Blood in the stool is a more common symptom. However, most of the time the blood is degraded by the time it passes from the stomach down the intestines to the rectum. The stool may appear dark and tarry. This is known as melena. However, there are instances where fresh blood may be visible in the stool particularly when wiping after a bowel movement. This is more likely to occur when there is a severe bleed or diarrhea.
Dizziness or Fainting
Dizziness is another sign of a bleeding ulcer but is more likely to occur in severe bleeds and particularly in the elderly. The blood loss can lead to low blood pressure and anemia, both of which contribute to dizziness. Pain may further contribute to it. In severe cases, a person may even have fainting spells. Loss of consciousness is a serious sign, especially in the elderly.
Upper Abdominal Pain
Pain in the epigastric region (upper middle abdomen) is another common sign. It may even be present before the ulcer starts to bleed. With a bleeding ulcer the pain may be constant and sometimes it is not localized. Instead a person complains of diffuse abdominal pain. However, it is not uncommon for a person with a bleeding ulcer to experience no pain.
Indigestion includes symptoms like abdominal pain or discomfort, nausea and a feeling of fullness in the stomach region. Most people with gastritis and ulcers experience these symptoms. Usually there is a history of indigestion for weeks or even months prior to the bleeding ulcer. However, with a bleeding ulcer there may be no indigestion symptoms, just as there may be no pain.
Although not a common sign, a bleeding stomach ulcer may cause weight ulcer. This is more likely to occur with minor chronic bleeds. Due to the host of signs and symptoms associated with ulcers, a person may experience a change in eating habits and specifically a loss of appetite. This gradually leads to weight loss over weeks and months.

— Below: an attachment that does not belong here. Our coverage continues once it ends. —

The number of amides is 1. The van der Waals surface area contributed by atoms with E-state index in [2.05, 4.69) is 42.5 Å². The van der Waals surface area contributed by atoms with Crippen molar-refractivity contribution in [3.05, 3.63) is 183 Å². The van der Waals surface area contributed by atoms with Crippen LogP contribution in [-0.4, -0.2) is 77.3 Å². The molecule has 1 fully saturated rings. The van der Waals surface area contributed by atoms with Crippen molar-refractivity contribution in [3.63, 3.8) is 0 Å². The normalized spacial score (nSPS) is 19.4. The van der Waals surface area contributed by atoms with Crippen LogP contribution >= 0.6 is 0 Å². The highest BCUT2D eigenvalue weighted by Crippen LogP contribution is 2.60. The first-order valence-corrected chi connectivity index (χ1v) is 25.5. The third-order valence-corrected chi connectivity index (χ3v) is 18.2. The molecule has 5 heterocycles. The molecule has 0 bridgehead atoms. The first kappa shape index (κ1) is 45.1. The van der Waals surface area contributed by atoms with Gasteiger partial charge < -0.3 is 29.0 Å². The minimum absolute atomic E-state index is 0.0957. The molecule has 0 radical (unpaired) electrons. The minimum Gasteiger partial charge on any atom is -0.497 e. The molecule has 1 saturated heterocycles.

Tests for Bleeding Ulcers
The most definitive way to diagnose a bleeding ulcer is to visualize it with an upper gastrointestinal (GI) endoscopy. However, other tests may also help with the diagnosis in conjunction with a physical examination by a doctor and the signs and symptoms mentioned above.
- Low hemoglobin count indicates anemia. While there are several possible causes, it should be considered as an indicator of a bleeding ulcer when there are symptoms like bloody vomit and indigestion.
- Positive fecal occult blood test (FOBT) is another indicator of a bleeding ulcer when there are upper GI symptoms like indigestion.
However, both tests may be positive due to other causes. For example, a low hemoglobin count may also occur in women with heavy menstrual bleeding. A positive FOBT does not conclusively indicate that the bleed is from a stomach ulcer. Instead the bleeding could occur lower down in the bowels as may be the case with inflammatory bowel disease (IBD).
WARNING: Always consult with a medical professional. Some of these signs and symptoms may also occur with other conditions like stomach cancer.